cultural history, heritage, History, Humanities, Intellectual history, japanese, Japanese Culture, literature, memory, Uncategorized

The Importance and Intangibility of Heritage

 

640px-Dainichi-dō_bugaku_godai_sonmai_01
Dainichi-dō bugaku godai sonmai by Wc018 via Wikimedia Commons

Post Submission by: Dr Natsuko Akagawa

We often talk about heritage in relation to our familial and linguistic connections to countries, with these connections passed down from generation to generation. However, as the ABC recently reported it only takes three generations for many migrant families to lose their native tongue, leading some to suggest that Australia is a “graveyard of languages”. In order to understand how these cultural and linguistic linkages become muddied or even lost, it is important to look at the bigger picture, how the memories and objects in the world around us become elements of heritage to which people relate and hold dear.

Dr Akagawa, considers these questions and more in a number of publications that investigates the nature of heritage as it applies to people, nations and global interactions, and more specifically, the important links between heritage conservation and national identity. Continue reading “The Importance and Intangibility of Heritage”

German, History, literature, memory, Translation, trauma, Women

From Nazi Austria to New York’s 9/11 Attacks: Ilse Aichinger’s “Improbable Journeys”

asphalt road between trees
Photo by Craig Adderley on Pexels.com

Submission by Dr Geoff Wilkes

Ilse Aichinger (1921-2016) was one of the most significant prose writers to emerge in Austria after the Second World War. Her work was acknowledged by numerous national and international awards, and has received considerable attention from scholars around the world. Aichinger was particularly known for her novel Die gröβere Hoffnung (The Greater Hope; 1948), which was prompted by her experiences in Vienna in 1938-45. During those years, Ilse and her mother Berta (one of the first women to study Medicine in Vienna) were forced to leave their flat and work in government-assigned jobs, her twin sister Helga emigrated to England on the last Kindertransport, and her grandmother Gisela, aunt Erna and uncle Felix were deported, and murdered in a concentration camp. Continue reading “From Nazi Austria to New York’s 9/11 Attacks: Ilse Aichinger’s “Improbable Journeys””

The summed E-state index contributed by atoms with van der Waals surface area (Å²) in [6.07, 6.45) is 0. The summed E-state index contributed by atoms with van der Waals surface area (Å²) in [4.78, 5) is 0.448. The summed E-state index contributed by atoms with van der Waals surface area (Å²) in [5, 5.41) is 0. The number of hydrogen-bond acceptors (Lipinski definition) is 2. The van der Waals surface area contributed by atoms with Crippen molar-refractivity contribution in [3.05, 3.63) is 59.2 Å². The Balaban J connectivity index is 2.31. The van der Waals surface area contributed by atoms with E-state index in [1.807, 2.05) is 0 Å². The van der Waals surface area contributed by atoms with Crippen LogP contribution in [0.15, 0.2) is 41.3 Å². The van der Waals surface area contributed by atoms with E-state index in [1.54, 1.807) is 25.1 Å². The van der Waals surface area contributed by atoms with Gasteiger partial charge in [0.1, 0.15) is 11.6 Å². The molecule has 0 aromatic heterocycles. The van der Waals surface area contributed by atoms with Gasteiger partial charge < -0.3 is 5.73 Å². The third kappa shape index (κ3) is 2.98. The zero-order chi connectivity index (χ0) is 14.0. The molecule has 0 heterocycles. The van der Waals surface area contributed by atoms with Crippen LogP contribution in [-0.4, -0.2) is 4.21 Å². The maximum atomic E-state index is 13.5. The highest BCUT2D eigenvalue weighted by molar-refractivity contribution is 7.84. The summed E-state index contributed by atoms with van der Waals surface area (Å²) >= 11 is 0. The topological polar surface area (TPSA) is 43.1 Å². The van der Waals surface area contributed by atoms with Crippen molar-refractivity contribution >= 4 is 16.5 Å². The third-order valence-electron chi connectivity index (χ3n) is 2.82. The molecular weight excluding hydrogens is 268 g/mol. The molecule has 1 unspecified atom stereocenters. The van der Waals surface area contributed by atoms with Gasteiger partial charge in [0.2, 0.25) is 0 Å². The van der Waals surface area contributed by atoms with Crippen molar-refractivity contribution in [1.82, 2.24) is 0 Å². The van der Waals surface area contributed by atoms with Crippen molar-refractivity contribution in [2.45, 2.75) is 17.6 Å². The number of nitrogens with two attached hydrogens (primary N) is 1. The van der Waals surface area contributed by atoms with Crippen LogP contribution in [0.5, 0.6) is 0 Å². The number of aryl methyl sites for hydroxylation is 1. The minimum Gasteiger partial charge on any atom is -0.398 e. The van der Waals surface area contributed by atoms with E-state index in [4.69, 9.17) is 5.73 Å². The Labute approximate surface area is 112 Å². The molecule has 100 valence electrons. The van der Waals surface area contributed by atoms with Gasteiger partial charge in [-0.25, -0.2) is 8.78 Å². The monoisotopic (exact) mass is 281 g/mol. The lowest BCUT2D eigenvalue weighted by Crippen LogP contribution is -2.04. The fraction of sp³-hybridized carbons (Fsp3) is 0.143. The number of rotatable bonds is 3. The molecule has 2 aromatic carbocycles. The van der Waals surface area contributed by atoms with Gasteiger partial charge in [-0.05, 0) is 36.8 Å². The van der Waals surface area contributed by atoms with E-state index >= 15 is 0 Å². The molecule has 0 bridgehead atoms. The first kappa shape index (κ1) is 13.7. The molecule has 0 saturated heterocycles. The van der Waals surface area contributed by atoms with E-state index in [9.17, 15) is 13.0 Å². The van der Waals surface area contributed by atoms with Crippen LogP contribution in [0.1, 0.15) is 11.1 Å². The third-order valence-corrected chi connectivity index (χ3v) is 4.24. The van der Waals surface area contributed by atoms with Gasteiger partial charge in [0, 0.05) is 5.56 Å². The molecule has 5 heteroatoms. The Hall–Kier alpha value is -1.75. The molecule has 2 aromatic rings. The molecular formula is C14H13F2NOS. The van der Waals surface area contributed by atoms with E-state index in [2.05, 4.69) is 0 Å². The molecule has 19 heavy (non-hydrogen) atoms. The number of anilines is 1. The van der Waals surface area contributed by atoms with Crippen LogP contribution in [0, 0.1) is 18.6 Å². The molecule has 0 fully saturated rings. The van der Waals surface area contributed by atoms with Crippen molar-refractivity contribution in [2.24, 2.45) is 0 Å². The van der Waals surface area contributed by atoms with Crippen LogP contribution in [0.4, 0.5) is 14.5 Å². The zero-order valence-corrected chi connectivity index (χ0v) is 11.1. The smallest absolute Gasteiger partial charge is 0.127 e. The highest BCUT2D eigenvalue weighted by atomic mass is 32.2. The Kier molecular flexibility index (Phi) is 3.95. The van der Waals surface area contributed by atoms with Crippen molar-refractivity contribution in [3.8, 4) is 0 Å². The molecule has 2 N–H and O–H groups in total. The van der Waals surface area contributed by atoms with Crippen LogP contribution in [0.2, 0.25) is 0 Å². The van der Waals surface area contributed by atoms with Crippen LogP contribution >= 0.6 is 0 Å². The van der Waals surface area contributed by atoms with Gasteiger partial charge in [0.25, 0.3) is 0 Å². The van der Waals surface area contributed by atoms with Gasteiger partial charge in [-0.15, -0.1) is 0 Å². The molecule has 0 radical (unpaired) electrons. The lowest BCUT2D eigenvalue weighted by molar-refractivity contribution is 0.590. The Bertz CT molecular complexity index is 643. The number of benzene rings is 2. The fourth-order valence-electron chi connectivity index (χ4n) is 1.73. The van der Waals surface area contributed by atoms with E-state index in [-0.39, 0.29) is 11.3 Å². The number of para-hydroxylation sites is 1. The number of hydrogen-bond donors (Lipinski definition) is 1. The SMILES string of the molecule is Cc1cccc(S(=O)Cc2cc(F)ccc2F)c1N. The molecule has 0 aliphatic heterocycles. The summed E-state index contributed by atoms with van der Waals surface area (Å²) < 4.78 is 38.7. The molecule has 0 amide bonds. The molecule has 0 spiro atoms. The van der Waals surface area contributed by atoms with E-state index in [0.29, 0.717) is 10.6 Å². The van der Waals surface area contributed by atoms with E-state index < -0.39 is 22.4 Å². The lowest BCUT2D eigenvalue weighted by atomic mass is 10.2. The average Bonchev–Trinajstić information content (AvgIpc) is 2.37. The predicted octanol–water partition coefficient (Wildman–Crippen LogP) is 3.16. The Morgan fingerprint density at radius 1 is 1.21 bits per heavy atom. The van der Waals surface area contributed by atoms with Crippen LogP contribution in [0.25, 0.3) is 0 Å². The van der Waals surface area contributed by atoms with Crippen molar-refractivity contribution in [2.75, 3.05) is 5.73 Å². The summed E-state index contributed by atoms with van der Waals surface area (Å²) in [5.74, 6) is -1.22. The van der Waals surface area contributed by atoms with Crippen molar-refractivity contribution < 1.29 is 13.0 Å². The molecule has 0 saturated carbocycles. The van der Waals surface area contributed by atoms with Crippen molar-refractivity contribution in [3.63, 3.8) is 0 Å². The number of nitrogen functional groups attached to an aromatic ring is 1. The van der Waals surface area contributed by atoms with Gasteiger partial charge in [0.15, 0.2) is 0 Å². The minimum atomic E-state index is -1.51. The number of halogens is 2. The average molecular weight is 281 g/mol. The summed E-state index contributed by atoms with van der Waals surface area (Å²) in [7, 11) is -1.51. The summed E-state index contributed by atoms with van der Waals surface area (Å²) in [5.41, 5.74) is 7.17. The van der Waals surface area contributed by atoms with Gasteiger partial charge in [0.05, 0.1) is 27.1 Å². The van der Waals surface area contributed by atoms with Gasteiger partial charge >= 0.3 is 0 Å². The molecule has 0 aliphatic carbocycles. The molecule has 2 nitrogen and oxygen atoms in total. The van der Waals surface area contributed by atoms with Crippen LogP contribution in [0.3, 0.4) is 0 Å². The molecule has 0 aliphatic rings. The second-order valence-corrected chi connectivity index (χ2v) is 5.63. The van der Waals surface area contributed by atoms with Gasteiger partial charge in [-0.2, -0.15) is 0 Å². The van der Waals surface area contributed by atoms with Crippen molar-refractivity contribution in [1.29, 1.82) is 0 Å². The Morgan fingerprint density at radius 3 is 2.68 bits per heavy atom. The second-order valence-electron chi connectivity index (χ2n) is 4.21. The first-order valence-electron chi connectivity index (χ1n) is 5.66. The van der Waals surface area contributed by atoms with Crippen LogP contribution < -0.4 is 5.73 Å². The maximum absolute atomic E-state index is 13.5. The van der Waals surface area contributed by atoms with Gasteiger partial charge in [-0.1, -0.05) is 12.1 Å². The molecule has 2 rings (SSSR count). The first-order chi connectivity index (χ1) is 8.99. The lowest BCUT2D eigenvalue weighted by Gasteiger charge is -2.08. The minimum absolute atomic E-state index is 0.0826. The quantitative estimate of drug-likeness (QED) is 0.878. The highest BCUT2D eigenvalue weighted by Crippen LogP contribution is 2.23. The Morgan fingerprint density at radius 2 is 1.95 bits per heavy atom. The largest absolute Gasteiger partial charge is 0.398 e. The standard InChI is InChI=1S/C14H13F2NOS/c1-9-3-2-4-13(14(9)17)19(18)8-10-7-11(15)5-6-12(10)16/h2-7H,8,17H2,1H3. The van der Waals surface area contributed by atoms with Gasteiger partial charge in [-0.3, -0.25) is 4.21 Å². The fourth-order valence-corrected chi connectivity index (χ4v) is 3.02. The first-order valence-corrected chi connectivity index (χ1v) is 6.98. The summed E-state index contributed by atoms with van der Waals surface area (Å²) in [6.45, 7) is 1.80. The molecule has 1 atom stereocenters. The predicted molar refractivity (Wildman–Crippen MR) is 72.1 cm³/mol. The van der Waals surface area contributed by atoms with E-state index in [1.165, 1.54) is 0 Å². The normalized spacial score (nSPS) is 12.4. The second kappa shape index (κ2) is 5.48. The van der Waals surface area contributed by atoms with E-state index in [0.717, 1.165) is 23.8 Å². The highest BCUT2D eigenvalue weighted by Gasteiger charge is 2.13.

History, Indonesia, memory, mental health, Oral History, trauma

A Lifetime of Hearing Voices: Mental Illness, Trauma, and Oral Histories

person in grass field
Photo by Mash Babkova on Pexels.com

Submission by: Dr. Annie Pohlman

Amak Dahniar has heard voices, and sometimes seen people, that others cannot since she was in her early 20s. A few years ago, when Amak was in her early 70s, a psychiatrist at the hospital in the city near her home in the mountains of West Sumatra diagnosed her with paranoid schizophrenia. It was a diagnosis that meant very little to Amak; she doesn’t care for the psychiatrist, the hospital, or the medicines that she was given that made her feel sleepy.

For Amak’s children, however, the diagnosis gave a new name to their mother’s interactions with voices, visions and dreams. The voices who speak to their mother are hallucinations, the signs only she can divine that others in the village mean her harm are delusions.

Annie Pohlman and her colleagues from Andalas University in West Sumatra first interviewed Amak Dahniar as part of a project investigating oral histories of trauma in that province.  Continue reading “A Lifetime of Hearing Voices: Mental Illness, Trauma, and Oral Histories”

cultural history, Discrimination, Immigration, LGBTIQ, memory, Spanish, trauma

Perceived Discrimination in Contemporary Australian Society: Dr. Sol Rojas-Lizana

wall with rainbow colors
Photo by Mac DeStroir on Pexels.com

Submission by: Dr. Sol Rojas-Lizana

Rojas-Lizana, Sol. The Discourse of Perceived Discrimination: Perspectives from Contemporary Australian Society. Routledge, 2019.